Popstar Turned Techie, Robyn Rocked the Second Tekla FestivalMay 24, 2016
Tekla founder, host and world famous Swedish popstar Robyn was born as Robyn Miriam Carlsson in Stockholm in 1979. While she spent the late 1990s conquering the music charts, she recently has shifted her focus to another area of unexpected power: Robyn has turned herself into one of Sweden’s largest supporters of getting girls into technology.
In 2013, Robyn was awarded the annual Great Prize from the KTH Royal Institute of Technology for her role as a world-renowned cultural figure and her use of technology in IT, audio and video in her music career.
Normally the prize of 1.2 million Swedish kronor (about $144,000 USD) is donated to charities of the winner’s choice, and they are given the opportunity to host a seminar at the university; Robyn thought differently. She approached the award committee and was granted permission do a full-day festival to introduce 11-18 year old girls to careers in technology.
They agreed, and Tekla was born in 2015.
“Our world is an amazing place and I am childishly interested in the universe, nature and humanity,” Robyn said in statement. “Where science and the inexplicable meet is a place that holds something sensual and poignant that I think connects the world we have within us with the outside.”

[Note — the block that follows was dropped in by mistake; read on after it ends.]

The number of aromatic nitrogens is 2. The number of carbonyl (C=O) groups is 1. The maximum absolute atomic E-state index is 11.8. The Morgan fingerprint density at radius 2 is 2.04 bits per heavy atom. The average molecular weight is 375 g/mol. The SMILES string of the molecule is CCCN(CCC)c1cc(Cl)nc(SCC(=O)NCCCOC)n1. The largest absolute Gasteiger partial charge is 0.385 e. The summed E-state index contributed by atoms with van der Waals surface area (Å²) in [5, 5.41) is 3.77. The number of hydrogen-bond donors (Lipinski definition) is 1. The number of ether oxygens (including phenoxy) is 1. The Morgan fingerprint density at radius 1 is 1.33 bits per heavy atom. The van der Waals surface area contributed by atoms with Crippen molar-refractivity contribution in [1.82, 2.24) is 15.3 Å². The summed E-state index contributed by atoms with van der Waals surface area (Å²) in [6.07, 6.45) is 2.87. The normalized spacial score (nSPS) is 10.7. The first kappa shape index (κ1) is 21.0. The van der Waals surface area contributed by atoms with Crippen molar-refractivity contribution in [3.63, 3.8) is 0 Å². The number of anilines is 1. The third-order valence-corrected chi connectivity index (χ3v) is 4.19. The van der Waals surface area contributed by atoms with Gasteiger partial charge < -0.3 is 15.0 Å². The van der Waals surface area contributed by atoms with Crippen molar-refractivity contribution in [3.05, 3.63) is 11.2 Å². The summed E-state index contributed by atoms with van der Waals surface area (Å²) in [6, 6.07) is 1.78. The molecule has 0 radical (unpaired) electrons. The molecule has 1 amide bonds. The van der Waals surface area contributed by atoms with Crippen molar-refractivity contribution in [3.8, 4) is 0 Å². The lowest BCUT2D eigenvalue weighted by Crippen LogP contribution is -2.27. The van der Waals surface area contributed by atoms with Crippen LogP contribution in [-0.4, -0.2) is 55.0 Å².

Through Tekla, Robyn wants to inspire young girls curious about technology and highlight that too few women are applying to KTH programs, while introducing them to technology career opportunities. Software development, app creation and website design are but a few paths that the Institute offers.
Girls experience different areas of technology in a fun, creative and imaginative environment at Tekla. The festival has something for everyone and is determined to play a part in educating young girls about the technology industries in Sweden. Participants are given the chance to meet female role models from a variety of tech fields and participate in workshops conducted by influential motivational speakers in the field of technology.
A few of the workshops include: space exploration, robot programming, game design, music production, 3D printing and protein purification.
“We need to be persistent in efforts to reduce the gender imbalance,” KTH President Peter Gudmundson said in a press release. “It’s not enough to have a one-time event, so it is both very exciting and important we can hold Tekla Festival again this year”
After the success of the first festival in 2015, a second event took place in April. In its second year, participation doubled from 200 to 400 girls. This year, Tekla concluded with a DJ session from the duo Y+M and a live performance from Robyn herself.
This unique festival originally started by a prize now is a prize winner in its own right: Tekla recently received the “Indie of the Year” prize at the Manifest Gala.
Keep in touch at www.teklafestival.se for updates on a third festival in 2017.